On 1 May, Crown Prince Naruhito will ascend the Chrysanthemum Throne after his father abdicates, becoming the new emperor of Japan.
Both the abdication and accession will involve deeply symbolic Shinto ceremonies, and central to them will be three objects – a mirror, a sword and a gem – known as the Imperial Treasures or Regalia.
The origins and whereabouts of the mysterious objects are shrouded in secrecy, but myths about them are peppered throughout Japanese history and pop culture.
Why are the Imperial Treasures so important?
Japan’s unofficial national religion, Shinto, places huge importance on ritual to maintain a connection with the past and with spirits which intervene in human lives.
The Imperial Treasures are part of this. They are said to have been passed down from the gods through generations of emperors seen as their direct descendents. In the absence of an imperial crown, the treasures act as the symbol of imperial power.
But the treasures are so sacred, they are kept hidden from the world.
“We do not know when they were made. We have never seen them,” Prof Hideya Kawanishi from Nagoya University told the BBC.
“Even the Emperor has never seen them.”
In fact they won’t even be at the coronation – replicas (which still won’t be seen) will be used, and the originals – if they are even that – will stay at their shrines around the country.
Yata no Kagami – the sacred mirror
The mirror, which may be more than 1,000 years old, is believed to be kept at the Ise Grand Shrine in Mie prefecture. According to Shinsuke Takenaka at the Institute of Moralogy – a Japanese body which researches ethics and morality – it is considered the most precious of the treasures.
It was the only one of the treasures which did not feature in the last enthronement in 1989.
In Japanese folklore, mirrors are said to have divine power and to reveal truth. In the imperial ceremonies, Yata no Kagami – or eight-sided mirror – represents the wisdom of the emperor.
According to the Kojiki, the ancient written record of Japanese legends, the Yata no Kagami was made by the deity Ishikoridome.
After the sun goddess Amaterasu fought with her brother Susanoo, the god of the sea and storms, she retreated to a cave taking the light of the world with her.
Susanoo arranged a party to lure her out, and Amaterasu was dazzled by her own reflection in the mirror. They repaired their squabble, bringing light back to the universe.
The mirror and the other treasures eventually made their way to Amaterasu’s grandson, Ninigi.
According to the legends, says Mr Takenaka, the goddess told Ninigi: “Serve this mirror as my soul, just as you’d serve me, with clean mind and body.”
Ninigi is believed to be the great-grandfather of Jimmu, who legends say became Japan’s first emperor in 660 BC.
Kusanagi no Tsurugi – the sacred sword
The location of the Kusanagi no Tsurugi – or grass-cutting sword – is not clear, but it may be at the Atsuta Shrine in Nagoya.
Legend says it grew in the tail of an eight-headed serpent that was devouring the daughters of a wealthy family.
The father appealed to Susanoo for help, promising marriage to his last uneaten daughter if he could rid them of the snake. Susanoo tricked the serpent into getting drunk, then cut off its tails, finding the sword.
But he didn’t have it for long – it too was used in his efforts to make up with his sister, Amaterasu.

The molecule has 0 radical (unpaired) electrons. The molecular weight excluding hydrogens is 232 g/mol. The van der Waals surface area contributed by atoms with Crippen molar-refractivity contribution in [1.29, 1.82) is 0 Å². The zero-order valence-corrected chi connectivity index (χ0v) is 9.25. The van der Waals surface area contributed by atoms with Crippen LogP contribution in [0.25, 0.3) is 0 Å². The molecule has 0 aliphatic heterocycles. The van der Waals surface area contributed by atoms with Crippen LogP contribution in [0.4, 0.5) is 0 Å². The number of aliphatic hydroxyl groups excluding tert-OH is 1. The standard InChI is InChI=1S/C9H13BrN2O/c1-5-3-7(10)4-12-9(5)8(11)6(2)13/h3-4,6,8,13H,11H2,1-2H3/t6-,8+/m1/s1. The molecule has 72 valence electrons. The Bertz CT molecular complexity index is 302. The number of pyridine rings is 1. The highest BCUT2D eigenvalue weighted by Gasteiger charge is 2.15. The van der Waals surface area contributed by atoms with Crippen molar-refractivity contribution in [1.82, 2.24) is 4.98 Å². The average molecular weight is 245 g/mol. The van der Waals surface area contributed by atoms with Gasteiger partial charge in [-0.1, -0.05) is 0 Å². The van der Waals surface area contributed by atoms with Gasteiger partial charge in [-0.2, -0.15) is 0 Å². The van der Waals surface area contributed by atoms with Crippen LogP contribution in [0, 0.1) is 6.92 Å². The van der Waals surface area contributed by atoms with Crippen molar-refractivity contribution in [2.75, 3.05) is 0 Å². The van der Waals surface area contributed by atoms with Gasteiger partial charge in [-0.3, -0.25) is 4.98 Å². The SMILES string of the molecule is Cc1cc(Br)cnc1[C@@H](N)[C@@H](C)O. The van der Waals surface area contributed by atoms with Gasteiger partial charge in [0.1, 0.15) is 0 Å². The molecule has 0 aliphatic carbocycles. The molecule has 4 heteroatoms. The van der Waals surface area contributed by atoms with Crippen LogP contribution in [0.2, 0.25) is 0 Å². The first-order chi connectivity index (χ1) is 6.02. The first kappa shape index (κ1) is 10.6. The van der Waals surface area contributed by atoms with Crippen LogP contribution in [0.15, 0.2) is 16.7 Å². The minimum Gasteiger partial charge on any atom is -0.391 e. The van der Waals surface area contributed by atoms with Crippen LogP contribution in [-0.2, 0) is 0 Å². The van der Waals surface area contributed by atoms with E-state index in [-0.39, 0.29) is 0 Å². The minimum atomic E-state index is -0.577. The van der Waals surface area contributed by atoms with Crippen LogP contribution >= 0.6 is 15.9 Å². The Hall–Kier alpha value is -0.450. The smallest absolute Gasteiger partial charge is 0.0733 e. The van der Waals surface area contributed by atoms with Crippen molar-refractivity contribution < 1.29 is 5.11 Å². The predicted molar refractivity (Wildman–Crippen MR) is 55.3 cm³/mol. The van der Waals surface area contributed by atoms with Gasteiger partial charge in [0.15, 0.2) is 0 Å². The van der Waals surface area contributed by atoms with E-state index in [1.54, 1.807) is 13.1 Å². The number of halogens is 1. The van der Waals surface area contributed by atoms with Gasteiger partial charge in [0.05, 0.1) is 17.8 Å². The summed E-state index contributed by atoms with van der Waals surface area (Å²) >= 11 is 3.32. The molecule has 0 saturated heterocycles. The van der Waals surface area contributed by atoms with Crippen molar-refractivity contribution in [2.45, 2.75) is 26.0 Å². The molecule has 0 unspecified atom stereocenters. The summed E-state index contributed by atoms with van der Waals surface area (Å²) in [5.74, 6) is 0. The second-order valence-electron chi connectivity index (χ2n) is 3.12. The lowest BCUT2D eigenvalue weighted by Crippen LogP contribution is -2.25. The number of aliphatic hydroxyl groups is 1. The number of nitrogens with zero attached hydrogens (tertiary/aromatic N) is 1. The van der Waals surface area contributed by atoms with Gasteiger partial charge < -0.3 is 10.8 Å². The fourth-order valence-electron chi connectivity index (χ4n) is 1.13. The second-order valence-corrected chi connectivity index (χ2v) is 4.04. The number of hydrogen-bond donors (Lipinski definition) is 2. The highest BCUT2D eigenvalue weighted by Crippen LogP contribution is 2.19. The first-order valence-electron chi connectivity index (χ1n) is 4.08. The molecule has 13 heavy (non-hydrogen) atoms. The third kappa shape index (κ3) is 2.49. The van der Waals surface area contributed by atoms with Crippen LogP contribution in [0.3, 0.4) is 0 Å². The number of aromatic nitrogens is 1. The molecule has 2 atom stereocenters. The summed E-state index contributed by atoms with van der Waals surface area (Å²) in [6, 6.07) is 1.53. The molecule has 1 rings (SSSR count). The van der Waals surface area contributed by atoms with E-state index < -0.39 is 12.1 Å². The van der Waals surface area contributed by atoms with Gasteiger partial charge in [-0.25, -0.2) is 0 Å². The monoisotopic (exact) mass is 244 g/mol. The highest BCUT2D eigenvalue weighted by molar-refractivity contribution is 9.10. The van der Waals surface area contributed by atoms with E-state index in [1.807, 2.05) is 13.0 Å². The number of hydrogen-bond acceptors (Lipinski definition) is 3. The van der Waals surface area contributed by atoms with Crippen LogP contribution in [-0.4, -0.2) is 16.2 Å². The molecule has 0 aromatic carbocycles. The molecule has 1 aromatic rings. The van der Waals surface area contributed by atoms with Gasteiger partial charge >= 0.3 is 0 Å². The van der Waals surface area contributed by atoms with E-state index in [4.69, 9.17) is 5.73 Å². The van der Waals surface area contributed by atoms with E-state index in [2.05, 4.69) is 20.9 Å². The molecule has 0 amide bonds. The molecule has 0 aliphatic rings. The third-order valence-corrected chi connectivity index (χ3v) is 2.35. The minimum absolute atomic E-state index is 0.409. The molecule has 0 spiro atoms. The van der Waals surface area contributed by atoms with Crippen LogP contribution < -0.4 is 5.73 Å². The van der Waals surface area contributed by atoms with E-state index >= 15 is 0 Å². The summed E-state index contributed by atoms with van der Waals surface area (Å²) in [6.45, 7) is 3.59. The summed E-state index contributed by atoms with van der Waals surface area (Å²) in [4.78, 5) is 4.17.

The sword represents the bravery of the emperor. Because so little is known about it and where it is kept, some question whether the sword actually still exists.
It’s certainly been kept in secret – one priest who reported having seen it in the Edo period (some time between the 17th and 19th Century) was banished.
There are rumours it may have been lost at sea during a 12th Century battle, but Mr Takenaka says that may itself have been a copy, and that a duplicate of that, kept at the palace, is used for coronations.
When Emperor Akihito came to the throne in 1989 he was given a sword said to be Kusanagi no Tsurugi. But the box he was given remained unopened.
Yasakani no Magatama – the sacred jewel
A magatama is a type of curved bead which started being made in Japan around 1,000 years BC. Originally decorative, they started taking on symbolic value.
According to the legend, the Yasakani no Magatama was part of necklace made by Ame-no-Uzume, goddess of merriment, who played a central role in the efforts to lure Amaterasu from her cave.
She performed an extravagant dance, wearing the beads, to cause a commotion and attract the sun goddess’s attention.
Whatever its origins, the Yasakani no Magatama, made of green jade, may be the only surviving “original” among the three treasures.
It is housed in the imperial palace in Tokyo and in the enthronement ceremony, represents the benevolence required of an emperor.
Do Japanese believe in the treasure?
While Japan’s emperors trace their lineage to Amaterasu, they no longer claim to be gods themselves – Emperor Hirohito renounced his divine status after Japan’s defeat in World War Two.
Prof Kawanishi says there are many in Japan who still think of the objects as being imbued with divine power, but that many people “think of them now more as ornaments, a bit like a crown in other monarchies”.
They’re largely important because they “show the mystery of the emperor”, he says, and as a “symbol that the system has continued for a long time”.
Mr Takenaka says there is also a view among scholars that the items represent the fusion of Japan’s ancient indigenous groups with new arrivals.
Based on that theory, he says, the three treasures are a symbol the emperor should unite the ethnic groups without discrimination.
But he adds that in the 20th Century, the term “three treasures” also took on a slightly more practical meaning, becoming the phrase for the three things Japanese people felt they could not live without: a TV, a refrigerator and a washing machine.
Additional reporting by Mariko Oi